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Friday, June 3, 2011

Ignoring Institutional Conflicts of Interest

I submit for your consideration the thesis that people, particularly in American society at least, tend to have keen radar for conflicts of interest specific to individuals while institutional conflicts of interest tend to go undetected. The reason may be that a conflict of interest in which a specific person benefits is more tangible (e.g., receiving a bribe of $50,000) than is the on-going pressure on a department or organization to pursue an unethical policy or decision from an institutional conflict of interest. It may also be that we, as human beings, are more envious when another human being enriches oneself unethically than when an institution profits at the public’s expense—even if the ethical and financial damage of the latter is greater.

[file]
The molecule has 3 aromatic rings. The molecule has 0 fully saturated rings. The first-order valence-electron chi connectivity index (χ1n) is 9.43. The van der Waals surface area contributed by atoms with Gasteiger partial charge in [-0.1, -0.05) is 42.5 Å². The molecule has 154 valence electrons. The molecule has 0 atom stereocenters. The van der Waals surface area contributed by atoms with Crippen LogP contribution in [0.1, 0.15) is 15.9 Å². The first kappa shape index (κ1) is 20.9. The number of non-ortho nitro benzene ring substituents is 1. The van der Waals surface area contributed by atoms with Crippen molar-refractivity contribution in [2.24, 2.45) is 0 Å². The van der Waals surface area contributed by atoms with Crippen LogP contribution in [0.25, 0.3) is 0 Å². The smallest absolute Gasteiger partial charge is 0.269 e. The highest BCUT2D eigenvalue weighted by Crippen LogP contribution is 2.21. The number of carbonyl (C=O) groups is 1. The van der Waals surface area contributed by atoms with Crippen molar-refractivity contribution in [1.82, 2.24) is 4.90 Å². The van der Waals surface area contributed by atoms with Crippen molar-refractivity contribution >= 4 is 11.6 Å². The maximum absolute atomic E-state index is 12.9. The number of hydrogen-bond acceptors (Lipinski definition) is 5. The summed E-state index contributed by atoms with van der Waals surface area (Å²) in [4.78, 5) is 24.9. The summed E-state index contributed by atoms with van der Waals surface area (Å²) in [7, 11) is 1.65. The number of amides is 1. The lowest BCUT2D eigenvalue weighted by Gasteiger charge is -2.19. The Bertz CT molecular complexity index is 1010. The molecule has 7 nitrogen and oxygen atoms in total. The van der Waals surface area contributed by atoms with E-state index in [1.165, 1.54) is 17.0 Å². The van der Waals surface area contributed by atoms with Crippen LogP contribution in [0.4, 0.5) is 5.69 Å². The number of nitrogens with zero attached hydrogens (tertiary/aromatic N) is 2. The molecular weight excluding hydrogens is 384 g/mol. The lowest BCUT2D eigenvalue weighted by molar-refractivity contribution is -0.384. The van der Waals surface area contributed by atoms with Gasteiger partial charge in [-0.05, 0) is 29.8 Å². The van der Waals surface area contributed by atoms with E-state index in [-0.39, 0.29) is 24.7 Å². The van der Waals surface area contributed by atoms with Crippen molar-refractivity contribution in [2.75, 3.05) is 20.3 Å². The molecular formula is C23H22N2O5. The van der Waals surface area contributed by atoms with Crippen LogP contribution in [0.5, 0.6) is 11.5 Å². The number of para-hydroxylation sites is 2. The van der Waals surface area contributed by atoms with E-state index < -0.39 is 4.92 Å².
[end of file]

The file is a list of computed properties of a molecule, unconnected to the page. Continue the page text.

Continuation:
The full essay is at Institutional Conflicts of Interest, available in print and as an ebook at Amazon.